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Frankly, many of my lyrics here are embarrassing and I reject them both philosophically and aesthetically. But if you find something useful to you, I am happy that it might help you in whatever positive way possible.
Much of what I wrote here, between the ages of 16 and 18, is a symbol of my struggles with self-loathing, loneliness, and self-centeredness.
"Love & Death" was primarily about myself, looking into a mirror at myself, and telling myself that however much I hate myself, I'm stuck with myself. I think that sucks now. I also think the obvious double entendre about this being about hating a romance, or being stuck in an abusive or otherwise painful relationship, kinda sucks. Nevertheless, if my teenage pessimism does something positive for you, I am happy about that. Just don't be like me.
"Love & Death" was not named after the Woody Allen movie. I learned about that movie a couple years after I wrote the song, and was a Woody Allen fan for a couple years until I figured out that he sucks and that his movies are creepy. Why is everyone and everything bad? Why did it take me so long to figure it out?
"Surf Nazis" is a reference to Fast Times at Ridgemont High, directed by Amy Heckerling. The phrase is seen as graffiti in cutaway shots during a sex scene where Stacy Hamilton is having penetrative sex for the first time ('losing her virginity'). If I recall correctly, I'm pretty sure it's statutory rape. Honestly, the last time I watched Fast Times, I remember it standing up fairly well and being relatively nuanced, especially for a teen drama from 1982. I always related to Stacy, and wished I was as pretty as her friend, played by Phoebe Cates (who is, coincidentally, Frankie Cosmos' mom, and I also look up to Frankie and wish I was as amazing as her too). One of the aspects of Fast Times is the close and sort of strange bond between the girl friends, and it was nice to be able to feel like I was a part of that world briefly. That's also why I read Yuri manga, but that's an entirely different story.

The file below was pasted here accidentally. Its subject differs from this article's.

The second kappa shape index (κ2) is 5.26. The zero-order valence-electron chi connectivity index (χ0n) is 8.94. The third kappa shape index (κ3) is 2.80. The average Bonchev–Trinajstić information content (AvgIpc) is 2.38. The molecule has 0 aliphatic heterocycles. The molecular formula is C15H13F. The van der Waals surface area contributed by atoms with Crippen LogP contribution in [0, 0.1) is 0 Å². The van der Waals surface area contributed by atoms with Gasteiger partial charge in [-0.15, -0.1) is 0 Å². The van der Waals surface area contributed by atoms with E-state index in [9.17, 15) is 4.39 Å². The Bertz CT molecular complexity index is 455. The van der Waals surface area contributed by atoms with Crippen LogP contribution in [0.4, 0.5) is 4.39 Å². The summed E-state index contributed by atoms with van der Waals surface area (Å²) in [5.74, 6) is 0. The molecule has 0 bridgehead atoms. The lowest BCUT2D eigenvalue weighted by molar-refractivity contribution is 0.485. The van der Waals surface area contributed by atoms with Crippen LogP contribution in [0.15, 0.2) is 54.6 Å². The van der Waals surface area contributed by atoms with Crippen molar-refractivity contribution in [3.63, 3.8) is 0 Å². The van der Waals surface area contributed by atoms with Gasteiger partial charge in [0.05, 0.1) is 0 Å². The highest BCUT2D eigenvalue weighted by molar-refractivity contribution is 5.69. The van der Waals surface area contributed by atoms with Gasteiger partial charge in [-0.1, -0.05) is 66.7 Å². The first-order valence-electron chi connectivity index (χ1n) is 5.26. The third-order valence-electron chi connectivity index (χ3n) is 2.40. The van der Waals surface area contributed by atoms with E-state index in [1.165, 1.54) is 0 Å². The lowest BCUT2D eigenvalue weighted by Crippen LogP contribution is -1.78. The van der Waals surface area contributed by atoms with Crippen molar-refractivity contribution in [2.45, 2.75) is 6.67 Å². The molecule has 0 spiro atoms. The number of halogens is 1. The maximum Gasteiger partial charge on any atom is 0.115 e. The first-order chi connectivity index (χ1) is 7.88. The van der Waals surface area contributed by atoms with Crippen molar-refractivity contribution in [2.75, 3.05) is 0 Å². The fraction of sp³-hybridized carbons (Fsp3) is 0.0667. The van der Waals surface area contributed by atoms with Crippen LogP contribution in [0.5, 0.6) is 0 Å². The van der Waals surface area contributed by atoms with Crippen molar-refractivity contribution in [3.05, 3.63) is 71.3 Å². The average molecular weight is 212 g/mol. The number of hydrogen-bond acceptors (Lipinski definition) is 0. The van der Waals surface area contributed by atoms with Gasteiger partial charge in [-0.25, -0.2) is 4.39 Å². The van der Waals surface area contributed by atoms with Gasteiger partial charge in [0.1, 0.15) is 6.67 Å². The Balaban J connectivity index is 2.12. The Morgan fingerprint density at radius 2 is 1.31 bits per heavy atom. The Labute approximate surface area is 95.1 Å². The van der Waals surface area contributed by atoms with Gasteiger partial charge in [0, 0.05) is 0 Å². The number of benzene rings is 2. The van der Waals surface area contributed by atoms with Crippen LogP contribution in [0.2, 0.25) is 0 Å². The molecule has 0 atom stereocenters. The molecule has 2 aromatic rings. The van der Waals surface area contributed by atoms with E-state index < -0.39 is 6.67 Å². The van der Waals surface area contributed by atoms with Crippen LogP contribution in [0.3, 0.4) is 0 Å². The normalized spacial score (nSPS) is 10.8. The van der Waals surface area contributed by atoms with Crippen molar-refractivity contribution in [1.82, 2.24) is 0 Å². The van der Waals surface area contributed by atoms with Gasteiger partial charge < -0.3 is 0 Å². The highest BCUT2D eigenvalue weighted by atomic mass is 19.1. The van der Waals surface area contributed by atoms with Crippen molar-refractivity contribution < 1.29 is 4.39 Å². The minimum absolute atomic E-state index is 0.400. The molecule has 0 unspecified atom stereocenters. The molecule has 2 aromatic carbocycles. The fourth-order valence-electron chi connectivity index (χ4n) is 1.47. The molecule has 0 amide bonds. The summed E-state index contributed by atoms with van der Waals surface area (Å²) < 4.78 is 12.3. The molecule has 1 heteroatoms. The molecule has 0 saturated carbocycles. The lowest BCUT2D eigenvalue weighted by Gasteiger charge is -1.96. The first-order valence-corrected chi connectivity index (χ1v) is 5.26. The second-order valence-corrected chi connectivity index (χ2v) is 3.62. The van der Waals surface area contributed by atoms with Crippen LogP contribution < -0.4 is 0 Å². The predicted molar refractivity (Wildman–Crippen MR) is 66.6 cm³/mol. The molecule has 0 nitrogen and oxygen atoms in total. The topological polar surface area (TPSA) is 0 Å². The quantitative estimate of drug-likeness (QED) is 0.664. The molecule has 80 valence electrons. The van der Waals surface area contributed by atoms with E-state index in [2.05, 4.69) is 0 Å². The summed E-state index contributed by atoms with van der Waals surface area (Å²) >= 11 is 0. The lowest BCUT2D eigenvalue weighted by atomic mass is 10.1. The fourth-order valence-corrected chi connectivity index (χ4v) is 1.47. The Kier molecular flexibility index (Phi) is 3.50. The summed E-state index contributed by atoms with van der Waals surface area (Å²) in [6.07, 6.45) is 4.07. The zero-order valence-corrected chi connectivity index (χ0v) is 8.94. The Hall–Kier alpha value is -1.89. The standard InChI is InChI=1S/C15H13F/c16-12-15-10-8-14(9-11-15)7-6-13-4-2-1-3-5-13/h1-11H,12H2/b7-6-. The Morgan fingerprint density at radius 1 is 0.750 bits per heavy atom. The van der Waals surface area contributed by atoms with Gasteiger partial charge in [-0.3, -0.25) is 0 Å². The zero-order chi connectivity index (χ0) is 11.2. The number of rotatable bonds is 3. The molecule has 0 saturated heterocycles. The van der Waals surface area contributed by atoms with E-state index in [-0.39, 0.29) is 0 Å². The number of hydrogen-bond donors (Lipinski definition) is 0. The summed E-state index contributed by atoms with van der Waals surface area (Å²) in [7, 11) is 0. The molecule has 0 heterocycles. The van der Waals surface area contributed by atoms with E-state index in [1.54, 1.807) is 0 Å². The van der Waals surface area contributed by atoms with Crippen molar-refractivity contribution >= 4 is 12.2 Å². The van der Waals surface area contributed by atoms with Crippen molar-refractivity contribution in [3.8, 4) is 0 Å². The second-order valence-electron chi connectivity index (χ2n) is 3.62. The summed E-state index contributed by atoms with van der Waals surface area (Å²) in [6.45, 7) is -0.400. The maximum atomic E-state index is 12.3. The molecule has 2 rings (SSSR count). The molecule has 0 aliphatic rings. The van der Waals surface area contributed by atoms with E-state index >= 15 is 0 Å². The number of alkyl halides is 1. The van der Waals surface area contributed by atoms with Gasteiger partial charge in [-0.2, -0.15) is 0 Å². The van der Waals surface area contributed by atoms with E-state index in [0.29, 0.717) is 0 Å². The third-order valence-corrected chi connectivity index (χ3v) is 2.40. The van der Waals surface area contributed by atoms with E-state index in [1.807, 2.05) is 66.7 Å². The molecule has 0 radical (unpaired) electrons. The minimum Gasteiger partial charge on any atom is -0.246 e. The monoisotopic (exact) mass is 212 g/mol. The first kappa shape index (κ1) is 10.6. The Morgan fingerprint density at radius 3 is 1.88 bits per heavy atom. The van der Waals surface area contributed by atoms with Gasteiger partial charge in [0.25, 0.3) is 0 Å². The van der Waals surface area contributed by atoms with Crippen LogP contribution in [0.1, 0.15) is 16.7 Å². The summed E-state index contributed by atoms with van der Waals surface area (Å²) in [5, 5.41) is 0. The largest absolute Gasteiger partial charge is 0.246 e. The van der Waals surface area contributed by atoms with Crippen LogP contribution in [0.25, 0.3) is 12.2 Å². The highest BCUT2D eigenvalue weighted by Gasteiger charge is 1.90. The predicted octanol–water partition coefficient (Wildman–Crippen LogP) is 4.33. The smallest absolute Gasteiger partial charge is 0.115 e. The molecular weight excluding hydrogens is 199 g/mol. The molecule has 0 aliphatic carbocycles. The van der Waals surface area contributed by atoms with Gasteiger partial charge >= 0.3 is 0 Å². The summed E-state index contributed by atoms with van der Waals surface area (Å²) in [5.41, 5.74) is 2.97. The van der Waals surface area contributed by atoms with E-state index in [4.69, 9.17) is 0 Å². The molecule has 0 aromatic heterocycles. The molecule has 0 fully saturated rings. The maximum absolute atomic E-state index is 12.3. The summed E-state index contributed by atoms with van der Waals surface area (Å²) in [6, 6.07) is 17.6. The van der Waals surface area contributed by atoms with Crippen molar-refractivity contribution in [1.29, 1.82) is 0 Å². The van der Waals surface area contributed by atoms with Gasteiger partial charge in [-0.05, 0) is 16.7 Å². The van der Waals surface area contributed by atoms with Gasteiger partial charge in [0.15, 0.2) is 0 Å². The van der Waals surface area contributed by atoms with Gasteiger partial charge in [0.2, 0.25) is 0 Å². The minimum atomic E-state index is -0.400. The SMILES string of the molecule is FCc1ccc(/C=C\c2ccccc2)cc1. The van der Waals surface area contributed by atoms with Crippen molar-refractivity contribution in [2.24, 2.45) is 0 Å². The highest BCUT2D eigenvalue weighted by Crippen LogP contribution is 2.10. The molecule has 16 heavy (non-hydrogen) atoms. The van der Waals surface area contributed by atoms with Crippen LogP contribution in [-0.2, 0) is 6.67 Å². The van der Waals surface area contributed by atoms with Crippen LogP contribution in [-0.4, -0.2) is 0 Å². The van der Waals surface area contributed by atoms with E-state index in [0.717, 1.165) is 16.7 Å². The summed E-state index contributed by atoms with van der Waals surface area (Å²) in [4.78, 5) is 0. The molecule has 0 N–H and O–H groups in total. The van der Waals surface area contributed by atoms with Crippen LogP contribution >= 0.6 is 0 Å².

Anyway, my point is that I now reject the usage of the word "Nazi" in any type of jokey way whatsoever. Stacy was learning to be strong in a world that is totally willing to shit on you at any moment. She was learning to accept kindness and help when it's offered to her; she was learning to be vulnerable, daring, and open, but also strong and independent when she needs to be. I looked up to that. I still do. That's part of what I was trying to express with this song. I'm not sure I succeeded. Nazis were real in 2010, and they're real now. I should have known better, and someone — maybe one of the several adults who I showed this to, or the high school literary class where I workshopped this — should have helped me, a teenage child, have a more informed view and aesthetic. I don't know. I just don't think it's clever or funny. Antisemitism is on the rise, the world seems on the verge of slipping deeply back into fascism, and the history of the human species has been a history of genocide and torment, from the Nazis to the Atlantic slave trade to the Rohingya people.
Why did I make these types of offensive aesthetic choices? I think I appreciated 'shock value,' and there's a lot of media, especially punk bands, that influenced me in that direction. I was also a bit of an edgelord, and I think I was using art to externally manifest my internal pain in order to process it. I think that's healthy, but I think it's unfortunate that I did a poor job of editing the final product. There's a lot that should have been left on the cutting room floor, and the cutting room floor probably should have been a therapist's office.
I regret all of this and I'm sorry.
Of course, all of these songs are also expressions of my grief. My brother died when I was 15. I'll never stop missing him.
released June 16, 2010
This split album was originally recorded as demos for the bands' summer 2010 tour, when we went under different names.
Side A: Blake Burbach (bass), Robert Kramer (guitar), Taylor Stockert (drums), Nora Nygard (keyboard, guitar, voice). Backup vocals on "Surf Nazis" by Kat Kirschmann. Words and music by Nora Nygard and the band.
Side B: Robert Kramer (guitar, voice), Evan Morgenson (bass, voice), Nora Nygard (drums). Words and music by Robert Kramer and Slave to the Mushroom Cloud except "Sun Falls Heavy" - lyrics by Evan Morgenson and Nora Nygard.
Additional percussion and vocals by the bands.
Cover drawing by Larry Nygaard.
Recorded, mixed and mastered by Charlie Newcomb between February and June 2010.